Reviews written by registered user
|12 reviews in total|
Me and mummy were watching 'Scooby Doo and the Loch Ness Monster' in the TV, when a dinosaur came along to me and mummy. Mummy ran away, but I laughed and made the dinosaur go away, by pointing my remote control at it, and hitting the eject button, which ejected me and mummy back out of the TV and into the sitting room, where we had a cup of tea waiting for us brewed by Daddy. Daddy parped. Mummy laughed, because of her sense of humour, and banged her head. This made mummy sad, but I laughed so much that mummy laughed too. Then Daddy parped so much he nearly killed himself. "Sumbulumba!" I said, "Woe" said daddy, and sipped his tea contentedly.
I saw this movie in the front room of my house, a few years ago on VHS video. I watched it with mummy, who sat next to me drinking tea throughout and weeping into a box of tissues. I laughed. Mummy simply stared back at me with her mascara stained cheeks, and returned to her cup of tea, slurping noisily at the contents. "What a noise!" I said through puffed cheeks, but mummy laughed at me and continued to slurp. Again, I muttered "what a noise" under my breath, and then mummy wee'ed herself and blushed profusely. Spike the cat wee'ed himself too, and I was so amazed by what was happening, that I turned the TV off. Mummy was sad, but Spike laughed and I laughed too, and because i laughed so much, Mummy laughed too. "Sad, happy" said mummy.
friends, i am caked in chafe as i scribe these words, having recently experienced the horror of 'the thing in two heads' a tale of science gone mad, it shows us what will happen when doctors meddle with our genetic make ups, resulting in a monster of biblical proportions - a monster with two heads, one of these heads is a bird like skull with plastic beak skilled at pecking; the other a slavering wolf like critter, with menacing red eyes and teeth that have been perfectly moulded for chewing flesh and bone and gristle. as you can imagine, seeing this thing on its quest for meat is bone chilling and unorthodox. Half way through this film a strange thing happened to me. I looked up at the picture of me as a small boy on the mantelpiece and that boy, so unutterly unscathed by the ravages of time, smiled back and then his head turned 360 degrees around and around spinning and spinning out of the frame and towards me until only his face filled my room and it started screaming and screaming and in the end I shattered the night with a hammer and crawled into a white space where a peacock lived, and it whispered "that day you soiled your pants ... it wasn't your fault, Travis." The peacock then opened its feathers and my face as a boy was on each of its feathers.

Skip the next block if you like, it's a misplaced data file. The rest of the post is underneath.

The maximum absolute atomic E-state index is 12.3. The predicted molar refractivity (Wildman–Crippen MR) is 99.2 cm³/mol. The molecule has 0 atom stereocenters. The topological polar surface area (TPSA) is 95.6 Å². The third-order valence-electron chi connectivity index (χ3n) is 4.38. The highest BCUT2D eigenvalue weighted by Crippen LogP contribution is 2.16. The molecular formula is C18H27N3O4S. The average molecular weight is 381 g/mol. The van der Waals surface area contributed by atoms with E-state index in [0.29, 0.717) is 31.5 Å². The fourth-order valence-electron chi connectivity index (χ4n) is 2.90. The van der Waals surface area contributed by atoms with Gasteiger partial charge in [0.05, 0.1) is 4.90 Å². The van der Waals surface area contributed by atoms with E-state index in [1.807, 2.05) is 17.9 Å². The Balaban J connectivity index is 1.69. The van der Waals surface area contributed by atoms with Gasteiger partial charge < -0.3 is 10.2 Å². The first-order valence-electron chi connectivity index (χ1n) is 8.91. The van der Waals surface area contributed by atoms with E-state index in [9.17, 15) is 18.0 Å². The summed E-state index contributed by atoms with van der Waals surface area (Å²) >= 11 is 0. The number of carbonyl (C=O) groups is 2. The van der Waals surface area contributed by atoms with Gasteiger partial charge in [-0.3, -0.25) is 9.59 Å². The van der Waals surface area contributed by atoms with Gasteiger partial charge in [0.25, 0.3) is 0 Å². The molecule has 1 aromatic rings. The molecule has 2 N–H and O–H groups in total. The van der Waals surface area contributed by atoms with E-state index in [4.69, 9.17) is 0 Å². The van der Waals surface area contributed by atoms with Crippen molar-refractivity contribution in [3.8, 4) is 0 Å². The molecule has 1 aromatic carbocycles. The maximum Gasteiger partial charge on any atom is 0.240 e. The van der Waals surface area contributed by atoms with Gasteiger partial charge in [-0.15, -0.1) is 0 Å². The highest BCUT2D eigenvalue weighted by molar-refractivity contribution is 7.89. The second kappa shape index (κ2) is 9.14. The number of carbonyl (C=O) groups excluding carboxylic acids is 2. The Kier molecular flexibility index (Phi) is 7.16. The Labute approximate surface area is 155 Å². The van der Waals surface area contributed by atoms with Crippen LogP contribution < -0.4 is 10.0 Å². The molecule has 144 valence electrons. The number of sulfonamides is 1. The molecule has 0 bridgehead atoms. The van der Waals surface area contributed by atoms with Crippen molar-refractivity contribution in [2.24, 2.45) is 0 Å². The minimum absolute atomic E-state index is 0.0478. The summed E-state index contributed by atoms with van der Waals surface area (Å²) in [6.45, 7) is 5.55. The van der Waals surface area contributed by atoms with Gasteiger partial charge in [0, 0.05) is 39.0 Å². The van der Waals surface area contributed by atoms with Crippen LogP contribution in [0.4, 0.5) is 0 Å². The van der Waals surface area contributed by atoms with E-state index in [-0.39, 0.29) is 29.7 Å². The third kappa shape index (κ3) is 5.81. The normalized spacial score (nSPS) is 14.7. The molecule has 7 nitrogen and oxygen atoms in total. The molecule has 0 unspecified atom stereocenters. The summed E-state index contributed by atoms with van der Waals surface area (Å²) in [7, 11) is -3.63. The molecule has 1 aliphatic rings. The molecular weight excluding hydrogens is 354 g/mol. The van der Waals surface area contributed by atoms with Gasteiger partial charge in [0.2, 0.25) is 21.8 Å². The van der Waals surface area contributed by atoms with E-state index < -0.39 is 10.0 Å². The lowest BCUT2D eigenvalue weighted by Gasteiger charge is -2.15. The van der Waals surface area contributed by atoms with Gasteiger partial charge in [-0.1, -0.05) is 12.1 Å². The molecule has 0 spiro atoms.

Grrr good old Sylvester, looking good for his age. Not a bad little film this. Better than expected, though I did enjoy it more for the fact that you get to see Mr Stallone's ample muscles. Looking good Mr Stallone; what's the secret sir? Like Mr Stallone I like to keep 'trim', and the way I do it is 1 x bran flakes for breakfast with semi-skinned milk and a week old banana, for lunch a nice Caesar salad washed down with a pint of milk and for supper stomach crunches and a banana slim fast. Sometimes though I have a steak sandwich, and I have to whip myself for 3 days in penance. A message to Mr Stallone: you are the only man I love.
This is the film I had been waiting for for a long while. When it came out in the cinema I booked tickets for the first day with trembling hands, like I was unbuttoning a blouse. Then I bought myself a packet of skittles, some M&Ms, frizzlers and a box of bastards. With penetrating eyes I watched, and watched. When I came out I felt empty, akin to bandages wrapped around a cloud. I got home and rang my friends. "This troubled land," I whispered, my voice a disparate croak. "This troubled land." I think they understood, but there was a slight nuance to young Anthony's voice that made me think otherwise, that I was still there, beside Will, fighting those pomegranate faced funk trunks. Love?